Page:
Reading the cert, extracting the public key in RSA format:
openssl x509 -in server.pem -pubkey -noout > server.pub

Signing and verifying large files

Signing of large files are done by making a digest (hash) of the file and then signing the hash:
openssl dgst -sign superadmin.key -sha1 file.txt > file.txt.sign

Verification of a file is done by verifying the signed hash (extracting the original hash) and comparing that to a newly calculated hash of the file:
openssl dgst -verify superadmin.pubkey -signature file.txt.sign -sha1 file.txt

See also Code signing over in the EJBCA Admin Guide.


I have previously written about cmpforopenssl. This is a great tool for using the CMP protocol.
You can read more about cmpforopenssl and EJBCA in the EJBCA Admin Guide.


A popular openssl command for me is the OCSP request command. I use this to test OCSP responders all the time:

openssl ocsp -issuer Test-CA.pem -CAfile Test-CA.pem -cert Test.pem -req_text -url http://localhost:8080/ejbca/publicweb/status/ocsp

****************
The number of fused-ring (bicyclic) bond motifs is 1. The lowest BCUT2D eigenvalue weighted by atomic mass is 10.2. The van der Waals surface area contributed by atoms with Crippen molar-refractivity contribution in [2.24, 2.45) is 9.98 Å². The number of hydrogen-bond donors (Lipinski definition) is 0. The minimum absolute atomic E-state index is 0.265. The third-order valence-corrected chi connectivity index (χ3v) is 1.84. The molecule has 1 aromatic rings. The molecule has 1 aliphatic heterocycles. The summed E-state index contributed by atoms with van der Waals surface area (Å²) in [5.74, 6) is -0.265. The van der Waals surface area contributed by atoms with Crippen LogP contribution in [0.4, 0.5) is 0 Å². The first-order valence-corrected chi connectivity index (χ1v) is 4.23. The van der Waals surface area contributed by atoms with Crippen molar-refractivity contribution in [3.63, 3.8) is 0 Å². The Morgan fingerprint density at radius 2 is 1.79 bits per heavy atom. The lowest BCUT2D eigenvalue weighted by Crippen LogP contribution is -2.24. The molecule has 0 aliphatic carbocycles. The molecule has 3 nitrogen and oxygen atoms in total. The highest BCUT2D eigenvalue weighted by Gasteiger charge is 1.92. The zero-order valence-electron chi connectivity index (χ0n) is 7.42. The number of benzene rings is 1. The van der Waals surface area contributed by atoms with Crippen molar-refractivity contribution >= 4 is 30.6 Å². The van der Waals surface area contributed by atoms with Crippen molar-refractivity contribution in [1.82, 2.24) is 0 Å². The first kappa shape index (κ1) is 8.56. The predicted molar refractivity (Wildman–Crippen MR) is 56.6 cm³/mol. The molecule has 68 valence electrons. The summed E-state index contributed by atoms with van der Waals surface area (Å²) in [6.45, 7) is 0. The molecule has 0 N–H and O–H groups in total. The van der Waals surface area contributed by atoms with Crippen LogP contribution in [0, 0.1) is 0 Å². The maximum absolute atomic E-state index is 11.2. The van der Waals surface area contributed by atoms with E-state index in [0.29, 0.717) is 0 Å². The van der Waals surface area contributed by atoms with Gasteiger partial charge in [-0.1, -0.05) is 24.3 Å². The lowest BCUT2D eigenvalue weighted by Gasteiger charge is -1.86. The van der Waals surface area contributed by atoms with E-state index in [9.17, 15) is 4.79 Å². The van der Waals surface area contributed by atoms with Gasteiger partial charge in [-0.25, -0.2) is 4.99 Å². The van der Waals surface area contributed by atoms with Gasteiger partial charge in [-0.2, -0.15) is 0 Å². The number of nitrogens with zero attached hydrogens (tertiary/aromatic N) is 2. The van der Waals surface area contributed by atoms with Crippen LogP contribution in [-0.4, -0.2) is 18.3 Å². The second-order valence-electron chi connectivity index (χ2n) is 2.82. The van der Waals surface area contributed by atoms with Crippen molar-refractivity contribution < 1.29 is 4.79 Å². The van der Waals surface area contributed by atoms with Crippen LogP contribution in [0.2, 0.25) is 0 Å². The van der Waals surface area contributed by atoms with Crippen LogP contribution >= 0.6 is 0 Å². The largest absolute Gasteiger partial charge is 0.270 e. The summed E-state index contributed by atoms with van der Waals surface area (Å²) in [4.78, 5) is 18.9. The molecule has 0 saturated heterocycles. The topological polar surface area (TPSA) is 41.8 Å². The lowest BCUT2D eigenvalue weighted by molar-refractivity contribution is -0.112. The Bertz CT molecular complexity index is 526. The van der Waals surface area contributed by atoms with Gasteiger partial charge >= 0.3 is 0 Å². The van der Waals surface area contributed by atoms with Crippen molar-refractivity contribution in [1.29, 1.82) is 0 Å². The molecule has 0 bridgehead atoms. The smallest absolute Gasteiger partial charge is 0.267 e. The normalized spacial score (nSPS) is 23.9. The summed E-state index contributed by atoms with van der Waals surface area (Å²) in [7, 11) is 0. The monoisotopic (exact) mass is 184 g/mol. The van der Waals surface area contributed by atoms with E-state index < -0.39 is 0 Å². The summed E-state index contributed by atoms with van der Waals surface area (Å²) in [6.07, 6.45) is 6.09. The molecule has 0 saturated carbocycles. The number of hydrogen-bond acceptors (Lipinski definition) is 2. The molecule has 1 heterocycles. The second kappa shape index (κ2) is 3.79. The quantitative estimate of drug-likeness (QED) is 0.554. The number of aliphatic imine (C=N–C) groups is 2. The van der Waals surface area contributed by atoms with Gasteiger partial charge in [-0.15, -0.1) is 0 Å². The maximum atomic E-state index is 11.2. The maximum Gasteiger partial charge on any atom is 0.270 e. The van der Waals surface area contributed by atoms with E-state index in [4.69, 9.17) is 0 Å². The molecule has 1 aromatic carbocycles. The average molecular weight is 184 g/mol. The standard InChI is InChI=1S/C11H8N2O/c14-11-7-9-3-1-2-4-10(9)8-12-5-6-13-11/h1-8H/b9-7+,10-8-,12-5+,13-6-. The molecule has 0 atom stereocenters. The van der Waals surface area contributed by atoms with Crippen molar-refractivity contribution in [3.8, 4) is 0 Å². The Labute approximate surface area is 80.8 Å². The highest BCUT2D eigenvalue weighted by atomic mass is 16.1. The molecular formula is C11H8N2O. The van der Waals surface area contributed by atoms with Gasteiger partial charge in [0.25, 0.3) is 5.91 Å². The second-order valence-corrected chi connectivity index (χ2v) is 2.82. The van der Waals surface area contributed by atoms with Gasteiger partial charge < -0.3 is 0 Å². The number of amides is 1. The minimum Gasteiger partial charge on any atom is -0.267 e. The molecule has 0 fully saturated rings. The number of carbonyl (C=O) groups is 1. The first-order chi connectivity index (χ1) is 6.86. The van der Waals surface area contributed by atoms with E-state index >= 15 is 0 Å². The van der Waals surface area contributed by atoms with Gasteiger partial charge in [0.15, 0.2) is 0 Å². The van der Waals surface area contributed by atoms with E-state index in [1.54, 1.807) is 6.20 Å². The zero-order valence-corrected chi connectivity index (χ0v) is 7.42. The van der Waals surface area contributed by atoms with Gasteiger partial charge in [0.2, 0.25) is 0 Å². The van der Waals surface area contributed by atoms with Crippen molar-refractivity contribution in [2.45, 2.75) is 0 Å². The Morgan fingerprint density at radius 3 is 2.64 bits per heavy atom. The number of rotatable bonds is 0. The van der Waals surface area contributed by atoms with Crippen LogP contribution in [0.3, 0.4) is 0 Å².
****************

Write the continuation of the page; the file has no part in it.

The tricky thing here is if you have an external OCSP responder, i.e. not requesting directly from the CA, then you must have the right combination of -CAfile and chain commands in order for the verification to succeed without having openssl claim that issuer is not trusted. The above command is perfect if you are requesting directly from the CA...

TLS client

You can test TLS/SSL servers using OpenSSL's s_client command. This is great for debugging TLS connections. It will show you the certificates used by the server and the accepted CA certificates sent by the server when asking for client certificate authentication. It can also be used to see the cipher suites negotiated.